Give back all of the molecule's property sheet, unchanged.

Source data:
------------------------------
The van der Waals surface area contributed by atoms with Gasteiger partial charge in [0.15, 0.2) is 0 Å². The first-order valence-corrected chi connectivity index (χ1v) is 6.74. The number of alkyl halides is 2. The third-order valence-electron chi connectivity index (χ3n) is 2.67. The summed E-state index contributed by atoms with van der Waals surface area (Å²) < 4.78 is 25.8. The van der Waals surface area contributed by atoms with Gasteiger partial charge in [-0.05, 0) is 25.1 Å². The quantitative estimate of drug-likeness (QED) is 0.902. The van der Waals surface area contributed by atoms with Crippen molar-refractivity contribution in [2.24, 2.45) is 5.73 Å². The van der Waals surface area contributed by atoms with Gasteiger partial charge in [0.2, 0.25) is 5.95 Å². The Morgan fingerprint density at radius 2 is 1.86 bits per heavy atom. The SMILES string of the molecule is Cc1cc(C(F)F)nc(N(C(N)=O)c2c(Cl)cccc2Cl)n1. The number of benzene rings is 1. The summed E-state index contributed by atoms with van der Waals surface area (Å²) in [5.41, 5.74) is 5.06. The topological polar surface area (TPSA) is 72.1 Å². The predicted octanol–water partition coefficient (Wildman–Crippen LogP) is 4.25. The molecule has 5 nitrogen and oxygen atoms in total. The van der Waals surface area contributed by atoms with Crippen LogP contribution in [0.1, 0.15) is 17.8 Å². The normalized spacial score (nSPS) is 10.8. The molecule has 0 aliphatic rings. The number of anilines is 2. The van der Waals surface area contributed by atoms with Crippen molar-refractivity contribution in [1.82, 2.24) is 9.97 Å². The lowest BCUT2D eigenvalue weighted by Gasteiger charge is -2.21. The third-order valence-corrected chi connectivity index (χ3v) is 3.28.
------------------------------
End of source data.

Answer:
The van der Waals surface area contributed by atoms with Gasteiger partial charge in [0.15, 0.2) is 0 Å². The first-order valence-corrected chi connectivity index (χ1v) is 6.74. The number of alkyl halides is 2. The third-order valence-electron chi connectivity index (χ3n) is 2.67. The summed E-state index contributed by atoms with van der Waals surface area (Å²) < 4.78 is 25.8. The van der Waals surface area contributed by atoms with Gasteiger partial charge in [-0.05, 0) is 25.1 Å². The quantitative estimate of drug-likeness (QED) is 0.902. The van der Waals surface area contributed by atoms with Crippen molar-refractivity contribution in [2.24, 2.45) is 5.73 Å². The van der Waals surface area contributed by atoms with Gasteiger partial charge in [0.2, 0.25) is 5.95 Å². The Morgan fingerprint density at radius 2 is 1.86 bits per heavy atom. The SMILES string of the molecule is Cc1cc(C(F)F)nc(N(C(N)=O)c2c(Cl)cccc2Cl)n1. The number of benzene rings is 1. The summed E-state index contributed by atoms with van der Waals surface area (Å²) in [5.41, 5.74) is 5.06. The topological polar surface area (TPSA) is 72.1 Å². The predicted octanol–water partition coefficient (Wildman–Crippen LogP) is 4.25. The molecule has 5 nitrogen and oxygen atoms in total. The van der Waals surface area contributed by atoms with Crippen LogP contribution in [0.1, 0.15) is 17.8 Å². The normalized spacial score (nSPS) is 10.8. The molecule has 0 aliphatic rings. The number of anilines is 2. The van der Waals surface area contributed by atoms with Crippen molar-refractivity contribution in [1.82, 2.24) is 9.97 Å². The lowest BCUT2D eigenvalue weighted by Gasteiger charge is -2.21. The third-order valence-corrected chi connectivity index (χ3v) is 3.28.